India Has More Unicorns This Year Than U.K. And Germany Combined
The Indian startup ecosystem has produced more unicorns this year than Germany and the U.K. combined even as seed-stage and early funding for ventures continue to decline.
While India got eight unicorns, including the likes of Oyo, Freshworks, Udaan, Zomato, among others—the most in a calendar year—the corresponding figures for U.K. and Germany are four and two, respectively, according to a report that was released on the sidelines of a Nasscom product conclave in Bengaluru today. The unicorn tally for U.S. and China were 25 and 20, respectively.
However, seed-stage funding in India fell by 21 percent to $151 million in 2018 from $191 million in 2017. Early-stage funding registered near-flat growth of 4 percent with $1 billion.
“We’re seeing a continuous decline in seed-stage funding for two years now, which is a concern,” said Debjani Ghosh, president of Nasscom. “We need a structured approach for early-stage startups, and what are the alternatives to seed stage. This is also where the government can ensure that the needle doesn’t completely move, like in Japan and China.”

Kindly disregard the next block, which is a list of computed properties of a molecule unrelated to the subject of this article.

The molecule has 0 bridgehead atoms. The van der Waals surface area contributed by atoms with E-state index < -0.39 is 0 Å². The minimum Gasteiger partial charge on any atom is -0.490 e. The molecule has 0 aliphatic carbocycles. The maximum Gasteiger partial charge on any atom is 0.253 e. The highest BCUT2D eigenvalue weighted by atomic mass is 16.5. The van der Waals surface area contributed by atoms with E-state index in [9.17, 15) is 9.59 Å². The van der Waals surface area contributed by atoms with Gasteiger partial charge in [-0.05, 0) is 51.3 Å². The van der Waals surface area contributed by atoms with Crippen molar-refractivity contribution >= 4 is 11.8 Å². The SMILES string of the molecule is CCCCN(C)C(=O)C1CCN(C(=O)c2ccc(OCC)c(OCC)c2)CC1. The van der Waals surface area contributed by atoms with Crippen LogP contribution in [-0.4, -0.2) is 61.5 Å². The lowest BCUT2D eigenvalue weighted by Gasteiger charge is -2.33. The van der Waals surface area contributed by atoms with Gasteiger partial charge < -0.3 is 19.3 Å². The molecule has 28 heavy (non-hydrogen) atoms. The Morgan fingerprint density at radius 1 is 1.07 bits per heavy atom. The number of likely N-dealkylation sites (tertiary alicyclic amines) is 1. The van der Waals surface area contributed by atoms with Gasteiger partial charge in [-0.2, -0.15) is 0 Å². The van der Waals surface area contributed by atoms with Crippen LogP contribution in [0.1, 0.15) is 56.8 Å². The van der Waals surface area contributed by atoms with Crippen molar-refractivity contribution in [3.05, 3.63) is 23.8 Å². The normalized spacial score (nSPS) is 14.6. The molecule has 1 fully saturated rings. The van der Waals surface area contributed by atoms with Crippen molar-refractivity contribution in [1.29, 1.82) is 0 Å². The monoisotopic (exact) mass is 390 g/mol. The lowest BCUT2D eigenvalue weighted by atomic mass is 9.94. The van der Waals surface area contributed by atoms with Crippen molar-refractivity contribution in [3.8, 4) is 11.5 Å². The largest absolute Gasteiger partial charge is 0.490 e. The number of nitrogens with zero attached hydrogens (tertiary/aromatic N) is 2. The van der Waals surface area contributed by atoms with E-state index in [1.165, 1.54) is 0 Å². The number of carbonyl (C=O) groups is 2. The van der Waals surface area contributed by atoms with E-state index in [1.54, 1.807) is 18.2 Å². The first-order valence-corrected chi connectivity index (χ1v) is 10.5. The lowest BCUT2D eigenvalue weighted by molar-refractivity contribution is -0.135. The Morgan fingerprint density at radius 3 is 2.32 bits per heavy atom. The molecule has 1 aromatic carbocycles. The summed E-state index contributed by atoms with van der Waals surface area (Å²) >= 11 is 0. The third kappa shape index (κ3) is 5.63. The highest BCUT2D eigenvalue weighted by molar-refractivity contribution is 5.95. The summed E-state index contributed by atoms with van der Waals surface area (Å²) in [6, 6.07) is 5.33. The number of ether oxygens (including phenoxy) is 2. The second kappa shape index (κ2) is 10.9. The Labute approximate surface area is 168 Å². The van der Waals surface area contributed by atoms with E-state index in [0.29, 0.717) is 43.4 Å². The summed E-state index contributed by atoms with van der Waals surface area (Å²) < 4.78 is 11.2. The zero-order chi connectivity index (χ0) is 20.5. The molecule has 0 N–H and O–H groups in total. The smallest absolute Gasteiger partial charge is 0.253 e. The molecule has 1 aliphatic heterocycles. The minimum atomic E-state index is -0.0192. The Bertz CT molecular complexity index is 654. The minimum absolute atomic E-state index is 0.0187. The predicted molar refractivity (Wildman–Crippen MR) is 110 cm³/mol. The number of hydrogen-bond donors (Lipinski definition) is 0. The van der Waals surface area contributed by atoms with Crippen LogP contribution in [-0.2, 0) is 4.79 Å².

However, late-stage funding has surged 259 percent to nearly $3 billion in 2018 over last year, while overall funding has grown by over 108 percent to $4.2 billion from $2 billion in 2017, according to "Indian startup ecosystem—approaching escape velocity”, a joint report by Nasscom and Zinnov. The average time to taken to become an unicorn has come down to 5-7 years, the report said.
Overall, 1,200 startups were added in 2018, up from 1,000 last year, taking the total number of tech startups to about 7,200, as India reinforces its position as the third-largest startup hub.
Ghosh said: “If you start shutting tap in seed stage, innovation will be killed.”
Indian Startups Going Global
B2C Indian startups expanding globally was a key trend this year, with companies such as Ola, Oyo and Byju’s setting up their businesses abroad. Over 400 B2B startups have expanded globally already.
Ghosh said: “More startups are innovating for global problems.”